Mr. Speaker, I appreciate the opportunity to express my opinion on this most important issue. As we begin the 21st century, women are a qualified and efficient source of labour that we urgently need in all sectors of our economy. What makes them special—and this is nothing new—goes beyond their professional skills and resides in the fact that they ensure the future of the human race.
Given that, we can more clearly understand the need for legislation to make their lives easier, not only as professionals, but also as mothers. It is not easy to do both, particularly when a woman has a difficult pregnancy, and her health or that of her fetus is at risk, or when her working conditions may endanger their health or otherwise be harmful.
In a context where the low birth rate is a problem, our duty as parliamentarians is not only to make society think about this fundamental issue, but also to propose real measures to improve the lives of women at work. Therein lies the importance of the bill we have introduced.
Bill C-380 would be a clear improvement over the situation in Canada to date. Pregnant women who are regulated by the federal code and who need to leave their jobs earlier to prevent pregnancy-related problems could opt for their provincial or Quebec legislation, instead of the federal code, in order to maximize their benefits under the system best suited to them.
Under Quebec legislation, conditions for pregnant employees regulated by that code, are more generous. Quebec's health and occupational safety commission (CSST) allows an employee to receive her regular salary during the first five working days after stopping work. During the next 14 days normally worked, she is entitled to 90% of her net salary, paid by her employer who is then reimbursed by the CSST.
Unfortunately, this is not the case for federal public service employees or those working in areas regulated by the federal government, such as air transportation, banking and telecommunications. Employees in these industries are subject to the Canada Labour Code and, therefore, they are not entitled to conditions set by the CSST.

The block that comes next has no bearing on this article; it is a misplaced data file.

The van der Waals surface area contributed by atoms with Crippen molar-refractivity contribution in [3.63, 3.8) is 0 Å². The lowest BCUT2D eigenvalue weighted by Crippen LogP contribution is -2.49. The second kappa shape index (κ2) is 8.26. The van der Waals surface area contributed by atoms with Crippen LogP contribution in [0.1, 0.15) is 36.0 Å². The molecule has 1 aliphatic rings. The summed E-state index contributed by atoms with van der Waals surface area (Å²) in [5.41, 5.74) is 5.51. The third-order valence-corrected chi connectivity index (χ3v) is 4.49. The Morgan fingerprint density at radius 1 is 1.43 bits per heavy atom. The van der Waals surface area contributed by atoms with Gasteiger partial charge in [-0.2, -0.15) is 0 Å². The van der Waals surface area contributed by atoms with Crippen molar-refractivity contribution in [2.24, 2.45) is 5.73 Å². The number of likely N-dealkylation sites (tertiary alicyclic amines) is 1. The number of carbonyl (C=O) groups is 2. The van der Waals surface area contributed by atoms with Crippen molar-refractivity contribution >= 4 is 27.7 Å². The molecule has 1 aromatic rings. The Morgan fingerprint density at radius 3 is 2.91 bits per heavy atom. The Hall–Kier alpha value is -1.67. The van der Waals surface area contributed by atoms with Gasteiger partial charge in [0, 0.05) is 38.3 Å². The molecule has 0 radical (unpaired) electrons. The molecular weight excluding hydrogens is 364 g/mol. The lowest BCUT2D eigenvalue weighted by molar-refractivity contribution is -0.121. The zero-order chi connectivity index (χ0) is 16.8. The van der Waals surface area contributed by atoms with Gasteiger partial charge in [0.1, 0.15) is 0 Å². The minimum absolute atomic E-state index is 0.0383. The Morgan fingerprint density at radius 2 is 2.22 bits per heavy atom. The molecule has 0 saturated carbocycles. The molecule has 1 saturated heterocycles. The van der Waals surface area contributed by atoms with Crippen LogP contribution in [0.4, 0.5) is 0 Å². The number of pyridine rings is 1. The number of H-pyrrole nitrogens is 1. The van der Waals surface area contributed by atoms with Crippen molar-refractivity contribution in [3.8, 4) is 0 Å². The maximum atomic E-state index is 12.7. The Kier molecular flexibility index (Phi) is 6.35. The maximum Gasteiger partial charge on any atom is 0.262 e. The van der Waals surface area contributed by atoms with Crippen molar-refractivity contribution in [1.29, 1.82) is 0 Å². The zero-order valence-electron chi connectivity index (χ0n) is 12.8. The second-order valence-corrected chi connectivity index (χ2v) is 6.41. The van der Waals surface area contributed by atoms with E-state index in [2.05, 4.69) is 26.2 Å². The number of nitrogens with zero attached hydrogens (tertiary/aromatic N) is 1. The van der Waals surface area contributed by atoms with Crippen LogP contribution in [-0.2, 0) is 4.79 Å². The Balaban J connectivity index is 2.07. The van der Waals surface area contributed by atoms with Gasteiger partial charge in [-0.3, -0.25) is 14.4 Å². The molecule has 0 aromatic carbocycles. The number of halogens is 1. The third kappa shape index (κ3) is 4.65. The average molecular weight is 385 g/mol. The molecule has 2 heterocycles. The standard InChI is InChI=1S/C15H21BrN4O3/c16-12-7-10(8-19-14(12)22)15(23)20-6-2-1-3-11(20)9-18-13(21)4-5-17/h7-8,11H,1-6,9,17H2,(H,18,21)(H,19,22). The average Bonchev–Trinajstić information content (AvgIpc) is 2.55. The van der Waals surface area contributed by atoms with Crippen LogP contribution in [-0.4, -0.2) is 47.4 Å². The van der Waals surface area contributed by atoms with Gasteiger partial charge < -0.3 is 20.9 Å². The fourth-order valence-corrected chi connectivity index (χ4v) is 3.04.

Bill C-380 would remedy this deplorable situation, which is a source of injustice for these Quebec workers. With the bill before us, there would no longer be two categories of workers. Pregnant or nursing employees under federal jurisdiction would receive 90% of their salary while on preventive withdrawal under the coverage provided by the CSST, just as those employees under Quebec jurisdiction, rather than the 55% provided by the EI program. I think it is safe to say that they would be pleased with that.
Should Bill C-380 become law, it would be easier for pregnant or nursing employees to have access to more equitable benefits since they would not have to meet EI eligibility requirements.
Finally, they would not lose any of their maternity or parental leave because they had to go on preventive withdrawal, as is the case now under the Canada Labour Code, which certainly penalizes those women who need protection the most.
I must add that I deplore the fact that the pilot project under which the necessary adjustments between the CSST system and the Canada Labour Code system could be made ended October 1.
This pilot project gave employees under Quebec or other provincial jurisdiction the opportunity to chose to receive partial EI benefits while receiving preventive withdrawal benefits, or to receive only preventive withdrawal benefits and then be entitled to a longer period of maternity or parental leave. This ensured a balance and made the system fairer for all women.